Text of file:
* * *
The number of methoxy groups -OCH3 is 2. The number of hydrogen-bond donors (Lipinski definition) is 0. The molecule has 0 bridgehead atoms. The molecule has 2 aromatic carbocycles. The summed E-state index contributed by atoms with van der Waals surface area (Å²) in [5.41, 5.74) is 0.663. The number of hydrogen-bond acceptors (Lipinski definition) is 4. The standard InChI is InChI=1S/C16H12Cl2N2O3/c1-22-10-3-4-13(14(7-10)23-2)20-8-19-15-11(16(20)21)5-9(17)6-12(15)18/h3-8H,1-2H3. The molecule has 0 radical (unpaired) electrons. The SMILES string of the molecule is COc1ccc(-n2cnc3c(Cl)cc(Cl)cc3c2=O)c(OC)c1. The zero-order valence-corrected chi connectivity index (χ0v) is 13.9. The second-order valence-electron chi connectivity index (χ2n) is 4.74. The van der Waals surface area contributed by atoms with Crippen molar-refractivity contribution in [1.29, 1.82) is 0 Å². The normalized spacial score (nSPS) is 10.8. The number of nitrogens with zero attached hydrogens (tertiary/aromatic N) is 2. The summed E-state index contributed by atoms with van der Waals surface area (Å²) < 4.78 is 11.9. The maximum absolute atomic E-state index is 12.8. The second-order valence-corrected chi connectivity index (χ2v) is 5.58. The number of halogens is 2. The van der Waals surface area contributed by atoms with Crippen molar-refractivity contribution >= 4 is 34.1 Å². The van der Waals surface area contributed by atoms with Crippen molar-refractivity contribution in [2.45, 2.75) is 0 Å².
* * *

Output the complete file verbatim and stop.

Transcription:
The number of methoxy groups -OCH3 is 2. The number of hydrogen-bond donors (Lipinski definition) is 0. The molecule has 0 bridgehead atoms. The molecule has 2 aromatic carbocycles. The summed E-state index contributed by atoms with van der Waals surface area (Å²) in [5.41, 5.74) is 0.663. The number of hydrogen-bond acceptors (Lipinski definition) is 4. The standard InChI is InChI=1S/C16H12Cl2N2O3/c1-22-10-3-4-13(14(7-10)23-2)20-8-19-15-11(16(20)21)5-9(17)6-12(15)18/h3-8H,1-2H3. The molecule has 0 radical (unpaired) electrons. The SMILES string of the molecule is COc1ccc(-n2cnc3c(Cl)cc(Cl)cc3c2=O)c(OC)c1. The zero-order valence-corrected chi connectivity index (χ0v) is 13.9. The second-order valence-electron chi connectivity index (χ2n) is 4.74. The van der Waals surface area contributed by atoms with Crippen molar-refractivity contribution in [1.29, 1.82) is 0 Å². The normalized spacial score (nSPS) is 10.8. The number of nitrogens with zero attached hydrogens (tertiary/aromatic N) is 2. The summed E-state index contributed by atoms with van der Waals surface area (Å²) < 4.78 is 11.9. The maximum absolute atomic E-state index is 12.8. The second-order valence-corrected chi connectivity index (χ2v) is 5.58. The number of halogens is 2. The van der Waals surface area contributed by atoms with Crippen molar-refractivity contribution >= 4 is 34.1 Å². The van der Waals surface area contributed by atoms with Crippen molar-refractivity contribution in [2.45, 2.75) is 0 Å².